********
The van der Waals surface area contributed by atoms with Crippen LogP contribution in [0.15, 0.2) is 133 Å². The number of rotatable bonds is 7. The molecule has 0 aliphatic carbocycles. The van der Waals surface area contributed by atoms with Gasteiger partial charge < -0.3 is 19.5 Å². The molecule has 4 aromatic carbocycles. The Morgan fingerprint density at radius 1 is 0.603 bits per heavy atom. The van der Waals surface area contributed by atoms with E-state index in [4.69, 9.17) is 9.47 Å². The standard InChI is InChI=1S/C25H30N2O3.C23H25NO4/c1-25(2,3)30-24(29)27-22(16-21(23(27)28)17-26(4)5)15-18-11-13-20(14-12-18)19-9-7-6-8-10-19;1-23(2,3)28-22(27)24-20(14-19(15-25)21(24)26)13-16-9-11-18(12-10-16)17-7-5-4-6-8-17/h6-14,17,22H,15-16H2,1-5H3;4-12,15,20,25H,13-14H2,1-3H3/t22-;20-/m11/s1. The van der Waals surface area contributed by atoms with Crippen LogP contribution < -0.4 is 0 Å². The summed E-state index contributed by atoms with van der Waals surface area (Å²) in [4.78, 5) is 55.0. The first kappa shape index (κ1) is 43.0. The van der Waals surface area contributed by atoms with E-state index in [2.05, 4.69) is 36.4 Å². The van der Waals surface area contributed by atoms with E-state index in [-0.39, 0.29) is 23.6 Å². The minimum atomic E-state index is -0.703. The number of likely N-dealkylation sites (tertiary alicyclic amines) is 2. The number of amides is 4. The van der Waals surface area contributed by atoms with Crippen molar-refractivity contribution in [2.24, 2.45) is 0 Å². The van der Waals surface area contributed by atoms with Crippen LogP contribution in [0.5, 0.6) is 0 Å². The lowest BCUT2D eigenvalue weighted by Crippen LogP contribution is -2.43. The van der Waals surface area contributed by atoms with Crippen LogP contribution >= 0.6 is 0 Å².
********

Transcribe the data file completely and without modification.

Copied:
The van der Waals surface area contributed by atoms with Crippen LogP contribution in [0.15, 0.2) is 133 Å². The number of rotatable bonds is 7. The molecule has 0 aliphatic carbocycles. The van der Waals surface area contributed by atoms with Gasteiger partial charge < -0.3 is 19.5 Å². The molecule has 4 aromatic carbocycles. The Morgan fingerprint density at radius 1 is 0.603 bits per heavy atom. The van der Waals surface area contributed by atoms with E-state index in [4.69, 9.17) is 9.47 Å². The standard InChI is InChI=1S/C25H30N2O3.C23H25NO4/c1-25(2,3)30-24(29)27-22(16-21(23(27)28)17-26(4)5)15-18-11-13-20(14-12-18)19-9-7-6-8-10-19;1-23(2,3)28-22(27)24-20(14-19(15-25)21(24)26)13-16-9-11-18(12-10-16)17-7-5-4-6-8-17/h6-14,17,22H,15-16H2,1-5H3;4-12,15,20,25H,13-14H2,1-3H3/t22-;20-/m11/s1. The van der Waals surface area contributed by atoms with Crippen LogP contribution < -0.4 is 0 Å². The summed E-state index contributed by atoms with van der Waals surface area (Å²) in [4.78, 5) is 55.0. The first kappa shape index (κ1) is 43.0. The van der Waals surface area contributed by atoms with E-state index in [2.05, 4.69) is 36.4 Å². The van der Waals surface area contributed by atoms with E-state index in [-0.39, 0.29) is 23.6 Å². The minimum atomic E-state index is -0.703. The number of likely N-dealkylation sites (tertiary alicyclic amines) is 2. The number of amides is 4. The van der Waals surface area contributed by atoms with Crippen molar-refractivity contribution in [2.24, 2.45) is 0 Å². The van der Waals surface area contributed by atoms with Crippen LogP contribution in [0.5, 0.6) is 0 Å². The lowest BCUT2D eigenvalue weighted by Crippen LogP contribution is -2.43. The van der Waals surface area contributed by atoms with Crippen LogP contribution >= 0.6 is 0 Å².